Today, Attorney General Madigan announced that Illinois will receive $5.1 million from a resolved settlement with GlaxoSmithKline LLC (GSK). Madigan and 44 other state attorney generals alleged that GSK unlawfully promoted its asthma drug Advair and antidepressants Paxil and Wellbutrin, which in turn, violated state consumer protection laws. The total amount of the settlement came to $105 million plus GSK must reform its marketing and promotional practices.
Although GlaxoSmithKline did not acknowledge any wrong doing; the state attorneys alleged that GlaxoSmithKline promoted Advair for the initial treatment for mild asthma sufferers, this off label use was not approved by the FDA. It was alleged that they illegally marketed their antidepressant drug, Paxil, as safe and effective for children and teens, in spite of the fact that clinical trials raise concern that the drug was associated with an increased risk of suicide, and that it was not approved for this use by the FDA. They also illegally marketed their antidepressant drug, Wellbutrin, to children without FDA approval. Wellbutrin was also promoted as a “off-label” drug for weight loss and to treat attention deficit disorder, anxiety, bipolar disorder and as a treatment for addiction.
“GlaxoSmithKline put its business interests ahead of what was best for vulnerable patients,” Madigan said. “This settlement will put a stop to the illegal marketing practices the company used to boost its sales.”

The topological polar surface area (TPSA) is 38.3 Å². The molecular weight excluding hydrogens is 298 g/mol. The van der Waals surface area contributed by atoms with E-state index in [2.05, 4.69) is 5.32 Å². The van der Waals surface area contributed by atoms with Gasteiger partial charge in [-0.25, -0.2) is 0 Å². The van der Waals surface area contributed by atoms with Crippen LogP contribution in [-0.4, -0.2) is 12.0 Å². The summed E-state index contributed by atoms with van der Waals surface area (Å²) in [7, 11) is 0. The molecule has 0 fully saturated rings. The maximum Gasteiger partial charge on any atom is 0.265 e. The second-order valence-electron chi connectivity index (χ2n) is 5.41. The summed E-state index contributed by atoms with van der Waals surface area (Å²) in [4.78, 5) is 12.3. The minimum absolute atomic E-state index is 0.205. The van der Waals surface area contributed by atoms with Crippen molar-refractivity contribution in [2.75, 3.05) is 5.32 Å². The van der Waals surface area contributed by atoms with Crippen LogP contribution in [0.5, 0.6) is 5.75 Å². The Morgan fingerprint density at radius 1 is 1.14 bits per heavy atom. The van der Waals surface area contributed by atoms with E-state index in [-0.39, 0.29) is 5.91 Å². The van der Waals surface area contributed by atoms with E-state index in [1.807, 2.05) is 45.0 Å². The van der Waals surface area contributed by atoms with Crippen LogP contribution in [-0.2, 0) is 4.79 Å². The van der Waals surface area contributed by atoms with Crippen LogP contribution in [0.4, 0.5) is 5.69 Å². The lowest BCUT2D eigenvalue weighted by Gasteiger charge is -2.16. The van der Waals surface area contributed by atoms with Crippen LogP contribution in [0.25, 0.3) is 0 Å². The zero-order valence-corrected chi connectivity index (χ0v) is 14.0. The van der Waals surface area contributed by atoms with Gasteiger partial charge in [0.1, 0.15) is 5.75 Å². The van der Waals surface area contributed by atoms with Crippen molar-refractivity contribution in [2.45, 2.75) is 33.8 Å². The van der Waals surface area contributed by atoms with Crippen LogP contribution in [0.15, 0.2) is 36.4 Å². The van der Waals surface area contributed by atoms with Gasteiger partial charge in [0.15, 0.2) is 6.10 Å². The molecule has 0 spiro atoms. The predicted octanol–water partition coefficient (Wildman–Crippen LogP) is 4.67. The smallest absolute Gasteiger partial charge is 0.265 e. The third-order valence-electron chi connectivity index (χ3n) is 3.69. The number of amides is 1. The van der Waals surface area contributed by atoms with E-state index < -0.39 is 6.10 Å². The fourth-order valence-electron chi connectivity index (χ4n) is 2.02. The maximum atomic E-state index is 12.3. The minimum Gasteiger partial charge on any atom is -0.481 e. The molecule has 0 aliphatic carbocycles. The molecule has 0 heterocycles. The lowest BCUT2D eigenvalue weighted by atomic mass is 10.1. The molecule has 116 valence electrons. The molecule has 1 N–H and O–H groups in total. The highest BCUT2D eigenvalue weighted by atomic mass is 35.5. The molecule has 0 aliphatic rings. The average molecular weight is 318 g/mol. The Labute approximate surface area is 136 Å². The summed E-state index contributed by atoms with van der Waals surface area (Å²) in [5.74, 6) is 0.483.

As part of the settlement, GSK is required to continue it's so-called “Patient First Program,” for five years, which reduces the level of financial incentives by the company to drug sales representatives in order to reduce deceptive marketing tactics. They are required to provide scientifically trained personnel to develop and approve responses to health care providers questions that does not promote specific drugs.
GlaxoSmithKline is prohibited to make any false, misleading and/or deceptive claims about their products, cannot provide any sample products to health care professionals who are not expected to use the sample product for a FDA approved use, present favorable information or conclusions from a study that is inadequate when presenting information about of clinical study regarding their product in any promotional materials, and they are disallowed to disseminate information describing any off label use of a GSK product.